Second of two “alternate local history” accounts.
Almost any area of Orange County can point to “might-have-been” scenarios. Few have quite as many, with potential huge impacts, as those that bypassed Garden Grove.
Admittedly, they may not have turned out to be the life-changers they might have been, but it’s always fun to speculate – in history as in romance – on the “ones that got away.” Here are two.
Willing to gamble on Garden Grove
This story isn’t so old, but it’s probably based on the age-old phrase of “too good to be true.”
In 2007, a developer proposed the construction of a $1 billion casino-entertainment complex at Garden Grove Boulevard and Harbor Boulevard. That area had been the focus of several never-realized plans, but this one sounded pretty tempting.
The Gabrielino-Tongva tribe of Native Americans, fronted by Jonathan Stein, wanted to change all our lives and make a lot of money for themselves. Tribes have a special legal status under federal law as “domestic dependent nations” and can skip many state laws and are able to sponsor projects such as casinos that are otherwise illegal in California.
What were proposed were two casinos with up to 7,500 slot machines and 200 game tables, as well as two luxury hotels with 1,000 rooms. Also promised were a stadium, theaters, restaurants, a movie complex and more.
In exchange for the right to build this Taj Majal just a few miles from Disneyland, Garden Grove was promised $100 million up front and annual tax payments of $124 million or more. On top of that, the Garden Grove Unified School District would get an annual fee of $10 million and college scholarships for every graduate.
All that glitter, however was defeated by the pleas of the Vietnamese community, fearing an explosion of the already serious problem of gambling addiction. Others worried that crime would skyrocket.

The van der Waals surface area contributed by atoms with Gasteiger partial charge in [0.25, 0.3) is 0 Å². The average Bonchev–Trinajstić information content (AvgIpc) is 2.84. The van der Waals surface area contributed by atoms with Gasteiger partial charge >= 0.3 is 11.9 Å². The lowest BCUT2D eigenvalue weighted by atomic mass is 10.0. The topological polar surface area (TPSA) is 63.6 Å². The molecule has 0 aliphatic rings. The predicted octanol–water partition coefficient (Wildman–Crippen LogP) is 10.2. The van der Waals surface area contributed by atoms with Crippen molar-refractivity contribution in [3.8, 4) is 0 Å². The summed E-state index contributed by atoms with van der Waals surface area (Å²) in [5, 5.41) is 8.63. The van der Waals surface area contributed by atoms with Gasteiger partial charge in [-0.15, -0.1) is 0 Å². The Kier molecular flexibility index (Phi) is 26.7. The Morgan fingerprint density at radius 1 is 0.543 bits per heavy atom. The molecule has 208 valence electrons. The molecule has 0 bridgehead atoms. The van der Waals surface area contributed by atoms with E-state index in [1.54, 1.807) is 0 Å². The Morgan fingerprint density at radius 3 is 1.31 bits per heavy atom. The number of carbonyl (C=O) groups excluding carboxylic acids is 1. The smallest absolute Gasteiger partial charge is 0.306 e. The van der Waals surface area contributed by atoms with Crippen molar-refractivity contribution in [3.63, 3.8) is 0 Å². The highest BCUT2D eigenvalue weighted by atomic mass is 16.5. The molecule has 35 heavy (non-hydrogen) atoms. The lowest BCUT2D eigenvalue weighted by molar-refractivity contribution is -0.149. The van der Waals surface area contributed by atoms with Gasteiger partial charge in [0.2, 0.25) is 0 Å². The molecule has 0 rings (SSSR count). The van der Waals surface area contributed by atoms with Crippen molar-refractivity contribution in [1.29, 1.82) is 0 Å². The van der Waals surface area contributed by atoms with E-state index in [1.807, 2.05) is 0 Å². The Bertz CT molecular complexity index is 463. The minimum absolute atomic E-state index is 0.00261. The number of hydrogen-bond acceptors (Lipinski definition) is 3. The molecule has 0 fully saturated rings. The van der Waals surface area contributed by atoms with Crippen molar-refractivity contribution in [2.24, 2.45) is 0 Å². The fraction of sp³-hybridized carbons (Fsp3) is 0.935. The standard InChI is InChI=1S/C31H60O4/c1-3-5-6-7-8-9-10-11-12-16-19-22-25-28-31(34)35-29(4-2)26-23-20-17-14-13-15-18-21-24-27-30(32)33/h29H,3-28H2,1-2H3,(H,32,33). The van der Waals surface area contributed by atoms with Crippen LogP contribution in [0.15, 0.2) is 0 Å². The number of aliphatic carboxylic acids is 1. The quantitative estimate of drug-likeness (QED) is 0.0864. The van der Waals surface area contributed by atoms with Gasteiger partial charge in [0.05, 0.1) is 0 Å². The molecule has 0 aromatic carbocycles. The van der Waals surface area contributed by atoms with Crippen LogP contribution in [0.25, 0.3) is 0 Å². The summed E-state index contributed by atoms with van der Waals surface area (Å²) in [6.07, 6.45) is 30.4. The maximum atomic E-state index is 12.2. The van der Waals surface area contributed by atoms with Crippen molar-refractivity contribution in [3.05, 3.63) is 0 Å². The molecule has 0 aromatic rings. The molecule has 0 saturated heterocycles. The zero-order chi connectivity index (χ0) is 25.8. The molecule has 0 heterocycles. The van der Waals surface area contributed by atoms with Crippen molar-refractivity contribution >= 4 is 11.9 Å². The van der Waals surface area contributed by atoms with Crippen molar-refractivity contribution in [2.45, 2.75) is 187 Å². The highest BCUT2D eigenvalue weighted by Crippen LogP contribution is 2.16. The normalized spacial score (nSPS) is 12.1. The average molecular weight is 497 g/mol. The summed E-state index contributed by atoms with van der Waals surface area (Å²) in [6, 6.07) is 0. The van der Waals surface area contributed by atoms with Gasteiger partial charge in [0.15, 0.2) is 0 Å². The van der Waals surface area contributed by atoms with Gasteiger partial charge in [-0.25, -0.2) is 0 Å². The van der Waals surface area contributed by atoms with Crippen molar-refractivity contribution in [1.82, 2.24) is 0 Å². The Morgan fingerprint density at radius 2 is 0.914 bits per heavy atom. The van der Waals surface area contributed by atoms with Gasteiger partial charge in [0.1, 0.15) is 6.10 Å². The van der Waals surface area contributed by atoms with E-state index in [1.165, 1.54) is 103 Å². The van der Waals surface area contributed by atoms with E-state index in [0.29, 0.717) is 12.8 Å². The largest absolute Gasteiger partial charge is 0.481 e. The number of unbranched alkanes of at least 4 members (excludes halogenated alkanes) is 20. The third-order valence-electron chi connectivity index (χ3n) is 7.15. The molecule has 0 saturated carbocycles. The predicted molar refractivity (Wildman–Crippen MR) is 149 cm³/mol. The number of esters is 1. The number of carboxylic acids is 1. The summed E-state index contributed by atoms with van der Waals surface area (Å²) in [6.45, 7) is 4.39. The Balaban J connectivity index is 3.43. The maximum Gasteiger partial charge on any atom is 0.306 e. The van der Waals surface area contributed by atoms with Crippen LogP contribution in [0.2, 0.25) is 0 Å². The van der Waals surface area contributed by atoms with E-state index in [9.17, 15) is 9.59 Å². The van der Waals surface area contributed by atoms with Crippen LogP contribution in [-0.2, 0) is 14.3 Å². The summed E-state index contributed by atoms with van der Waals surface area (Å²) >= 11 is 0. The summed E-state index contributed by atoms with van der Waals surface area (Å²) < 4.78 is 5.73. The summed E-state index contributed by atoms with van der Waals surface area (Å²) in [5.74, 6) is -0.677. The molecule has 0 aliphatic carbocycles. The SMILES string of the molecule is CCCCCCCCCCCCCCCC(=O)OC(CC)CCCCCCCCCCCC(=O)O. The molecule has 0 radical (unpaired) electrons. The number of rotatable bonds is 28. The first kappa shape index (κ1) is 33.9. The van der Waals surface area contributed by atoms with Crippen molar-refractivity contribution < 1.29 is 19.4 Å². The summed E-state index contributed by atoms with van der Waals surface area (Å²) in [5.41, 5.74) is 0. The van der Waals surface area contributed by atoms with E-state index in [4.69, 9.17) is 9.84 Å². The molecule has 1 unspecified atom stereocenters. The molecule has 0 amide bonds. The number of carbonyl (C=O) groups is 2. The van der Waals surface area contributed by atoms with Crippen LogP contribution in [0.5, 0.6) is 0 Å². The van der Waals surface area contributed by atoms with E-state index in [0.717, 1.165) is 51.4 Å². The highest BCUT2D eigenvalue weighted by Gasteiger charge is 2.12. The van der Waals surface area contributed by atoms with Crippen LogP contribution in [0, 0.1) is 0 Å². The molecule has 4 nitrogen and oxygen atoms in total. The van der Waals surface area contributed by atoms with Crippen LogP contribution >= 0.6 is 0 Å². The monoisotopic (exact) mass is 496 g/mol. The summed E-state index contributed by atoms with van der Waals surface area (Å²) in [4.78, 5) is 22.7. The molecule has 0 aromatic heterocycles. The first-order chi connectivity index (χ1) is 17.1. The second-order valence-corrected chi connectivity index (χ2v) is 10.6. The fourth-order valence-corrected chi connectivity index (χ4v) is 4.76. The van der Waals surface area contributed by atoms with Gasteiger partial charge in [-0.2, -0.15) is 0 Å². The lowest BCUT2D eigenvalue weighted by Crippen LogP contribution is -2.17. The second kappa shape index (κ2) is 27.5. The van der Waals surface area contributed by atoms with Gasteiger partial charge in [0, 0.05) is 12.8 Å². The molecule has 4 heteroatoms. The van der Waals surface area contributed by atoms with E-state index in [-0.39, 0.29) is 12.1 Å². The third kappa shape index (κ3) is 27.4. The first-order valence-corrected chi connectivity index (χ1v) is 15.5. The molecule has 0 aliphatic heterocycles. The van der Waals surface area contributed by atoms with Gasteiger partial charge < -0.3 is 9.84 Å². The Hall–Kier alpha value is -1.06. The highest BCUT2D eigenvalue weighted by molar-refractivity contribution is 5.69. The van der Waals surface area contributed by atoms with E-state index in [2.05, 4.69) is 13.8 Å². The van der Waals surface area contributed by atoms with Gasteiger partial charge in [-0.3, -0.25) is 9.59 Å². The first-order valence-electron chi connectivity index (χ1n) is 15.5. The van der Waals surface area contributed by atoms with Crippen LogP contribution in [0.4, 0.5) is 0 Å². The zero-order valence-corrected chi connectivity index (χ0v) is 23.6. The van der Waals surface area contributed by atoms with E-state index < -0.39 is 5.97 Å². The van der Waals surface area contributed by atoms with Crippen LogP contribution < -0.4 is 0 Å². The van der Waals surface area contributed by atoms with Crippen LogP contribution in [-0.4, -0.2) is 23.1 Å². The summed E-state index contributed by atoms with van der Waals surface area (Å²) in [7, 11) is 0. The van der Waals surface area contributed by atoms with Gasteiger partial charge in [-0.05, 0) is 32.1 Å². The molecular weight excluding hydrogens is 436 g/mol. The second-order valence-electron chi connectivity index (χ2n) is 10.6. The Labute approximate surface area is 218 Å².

The city council rejected the offer and instead backed a proposal to build an indoor water park called “Great Wolf” in its stead.
It was an oily proposition
The cities of Brea and Huntington Beach derive some of their affluence from the presence of petroleum pumped from underground. Although the ugly derricks and smelly byproducts of the early days marked those cities as being “in the sticks” they delayed residential development long enough to capitalize on the trend toward larger, more expensive homes and a more well-heeled citizenry.
In 1988, Chevron decided – after some geological research – that Garden Grove might be sitting on top of a big pool of dinosaur juice. The firm went around the central part of the city buying up oil and gas rights from citizens for a modest amount.
A proposal to drill an exploratory well at Nelson Street and Stanford Avenue made it all the way to the city council. As good – or bad – luck would have it, a few days before the council was going to decide, there was a gas and oil line explosion in San Bernardino that killed several people.
In light of that, the councilmember who had been “sitting on the fence” cast the deciding “no” vote and the dream of “black gold” passed Garden Grove by.
Jim Tortolano’s “Retorts” is posted every other Wednesday, alternating with “Usually Reliable Sources.” For those interested in more information about Garden Grove’s history, Jim’s book “Garden Grove: A History of the Big Strawberry,” is available in e-book, paperback and hard cover formats through Amazon.com and area booksellers.
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